Given the advances in Chinese adventurism during the time of Barack Obama, in constructing and militarising islands in the South China Sea, such an approach has a lot to commend it, perhaps leading to Beijing’s resumption of its earlier, less reckless foreign policy, inaugurated by Deng Xiaoping.

And finally, if ever there was a policy that needed a creative update it must be efforts to successfully conclude the endless Palestinian-Israeli standoff. By calling the never-achieved two-state solution into question, the Trump White House makes is clear that in terms of geo-strategy this stalemate has eaten up vast amounts of American time and effort over the past decades, while frankly more important issues (such as the rise of China and India and the advent of the multipolar world itself) have been fecklessly neglected.

And yet….

And yet for all this good news, there remains deep unease for many of us who have been pleasantly surprised in terms of foreign policy by the first month of the new, startling era of Donald Trump. First, there is the grave damage he may still do domestically and to the American constitutional system more broadly. Second, as a man who seems to decide things more by untutored instinct than deep thought, even when President Trump is right, there should be deep concern about how set in stone his new foreign policy actually is.

It is this fear of the erratic behaviour of the United States, that the world’s ordering power will lapse into incoherence, that rightly worries all those of us who wish America well. In both his opening speech to Congress and in his first month in office over foreign policy, President Trump has surprised for the better. But there remains an awfully long way to go.

Published in Aspenia online, March 1, 2017.

Blame France’s incompetent and corrupt elite for the rise of Marine Le Pen

“Apres moi, le deluge.” (After me comes the flood)

–Louis XV

Say what you will, Francois Fillon, the disgraced former frontrunner in the upcoming French presidential elections, is no Professor Moriarty. As the investigative journal Canard Enchaine reports, Fillon paid his wife Penelope over 800,000 euros for work as a political assistant it is unclear whether she preformed. Far from being a master criminal, it seems he gave two of his children legal jobs despite the highly relevant fact that they were not yet lawyers. France is ripe for another revolution to rectify such excesses.

This is the problem with the rise of populism in Europe. The demagogues—horribly wrong as they are in policy terms over peddling impossible dreams as solutions–have all the best lines. And they are entirely correct in that Europe’s lazily corrupt, highly incompetent elite have driven the people they represent into a ditch.

There is no doubting that Marine Le Pen, the charismatic, firebrand leader of the xenophobic Front National (FN) has a great story to tell about both French elite corruption and incompetence.

The corruption portion of the populist narrative is beyond dispute. Beyond Fillon, former President Jacques Chirac and former Prime Minister Alain Juppe were given suspended sentences for corruption. Former Finance Minister and current IMF chief Christine Lagarde was found guilty of negligence for approving a massive payout of taxpayer money to a controversial French businessman. Former President Nicolas Sarkozy is presently under investigation for alleged illegal campaign funding. In reading this doleful list, sometimes I truly wonder if there is anyone left in power in France who has behaved honourably.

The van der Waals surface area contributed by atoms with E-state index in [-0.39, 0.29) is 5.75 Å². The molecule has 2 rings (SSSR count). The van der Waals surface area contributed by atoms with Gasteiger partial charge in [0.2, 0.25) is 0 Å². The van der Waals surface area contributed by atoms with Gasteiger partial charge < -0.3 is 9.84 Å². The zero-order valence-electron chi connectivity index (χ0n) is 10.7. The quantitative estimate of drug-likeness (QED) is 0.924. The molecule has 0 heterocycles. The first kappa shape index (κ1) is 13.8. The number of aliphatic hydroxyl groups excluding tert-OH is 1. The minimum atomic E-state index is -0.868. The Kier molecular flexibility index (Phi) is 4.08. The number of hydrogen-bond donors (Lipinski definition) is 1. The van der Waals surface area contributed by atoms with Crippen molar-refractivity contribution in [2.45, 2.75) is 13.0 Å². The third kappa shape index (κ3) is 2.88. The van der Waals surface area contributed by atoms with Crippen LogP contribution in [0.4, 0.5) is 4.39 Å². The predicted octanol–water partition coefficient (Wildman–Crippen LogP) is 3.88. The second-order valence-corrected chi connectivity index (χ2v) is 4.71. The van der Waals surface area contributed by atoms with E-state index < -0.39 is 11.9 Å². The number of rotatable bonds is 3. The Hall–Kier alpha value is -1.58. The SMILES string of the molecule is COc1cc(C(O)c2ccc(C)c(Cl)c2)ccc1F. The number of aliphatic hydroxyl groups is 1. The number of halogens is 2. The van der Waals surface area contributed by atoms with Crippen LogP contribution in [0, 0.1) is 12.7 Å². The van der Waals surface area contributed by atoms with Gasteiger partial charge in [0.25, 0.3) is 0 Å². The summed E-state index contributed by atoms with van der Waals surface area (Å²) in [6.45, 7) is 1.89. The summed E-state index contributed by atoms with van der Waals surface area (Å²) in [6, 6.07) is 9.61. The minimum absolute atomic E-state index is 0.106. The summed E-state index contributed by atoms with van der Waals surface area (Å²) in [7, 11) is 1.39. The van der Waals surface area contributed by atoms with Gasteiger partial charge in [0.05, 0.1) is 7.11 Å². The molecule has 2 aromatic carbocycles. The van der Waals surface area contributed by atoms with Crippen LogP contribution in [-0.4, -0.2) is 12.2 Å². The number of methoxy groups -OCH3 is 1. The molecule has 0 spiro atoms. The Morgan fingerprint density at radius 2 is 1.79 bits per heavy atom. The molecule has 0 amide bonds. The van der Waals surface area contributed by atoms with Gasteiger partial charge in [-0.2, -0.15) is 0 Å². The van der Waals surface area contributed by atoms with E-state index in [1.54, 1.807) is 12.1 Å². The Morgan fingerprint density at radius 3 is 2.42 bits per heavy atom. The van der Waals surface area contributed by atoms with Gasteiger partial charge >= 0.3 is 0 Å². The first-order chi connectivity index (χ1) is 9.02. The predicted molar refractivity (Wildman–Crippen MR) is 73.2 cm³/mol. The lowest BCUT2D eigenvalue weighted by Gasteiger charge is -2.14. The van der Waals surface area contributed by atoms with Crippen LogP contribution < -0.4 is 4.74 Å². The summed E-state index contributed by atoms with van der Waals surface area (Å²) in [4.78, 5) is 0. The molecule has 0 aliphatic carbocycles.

The other side of the coin, incompetence, is epitomised by hapless outgoing current President Francois Hollande, a leader so gormless that in November 2016 he had a personal approval rating of just 4%, a subterranean low unequalled in the history of the Fifth Republic. Bowing to electoral reality, in December 2016 Hollande surrendered, not even bothering to try to run for a re-election he stood absolutely no chance of winning.

The main reason for this was his pathetic failure to even begin to substantially reform the sclerotic French economy. During his tenure, France has lost a further 600,000 jobs. In 2016, France grew at an anaemic 1.1% of GDP, in line with its lacklustre 1.2% in 2015. Stunningly, as of January 2017, more than one in four workers under 25 is jobless. The world is simply passing the French economy by.

As a result of this dual headed monster of corruption and incompetence, Fillon has fallen in the polls, making maverick centrist Emmanuel Macron the new frontrunner to be President of France. The latest early February 2017 polls have Le Pen at 25%, Macron at 22%, and Fillon at 19% in the first round of voting. In a second round, Macron would win decisively over Le Pen with a 66-34% advantage. But while the competent Macron is now likely to win, such a victory should not be seen as a repudiation of Le Pen. Rather it is part of her long-term game plan.

For Macron is France’s last, best chance to save itself in its present form. However, if he cannot reform the heretofore unreformable French economy, France as we know it is on its last legs. Le Pen is set to take one third of the vote in the second round of this year’s presidential elections on May 7th, almost double her father’s total of 18% as the FN candidate in the second presidential round of voting in 2002. So the flood waters for the French elite are definitely rising.

All Le Pen needs are five more years of economic failure, and then she has all the chance in the world to win the presidency next time, especially as her narrative of elite incompetence and corruption hardens into certainty for the French electorate. Le Pen is merely betting on is things staying as they are, with the talented, youthful Macron (he is only 39) unable to drag his country into the twenty-first century. Given France’s recent past history, that is more than a reasonable bet to make.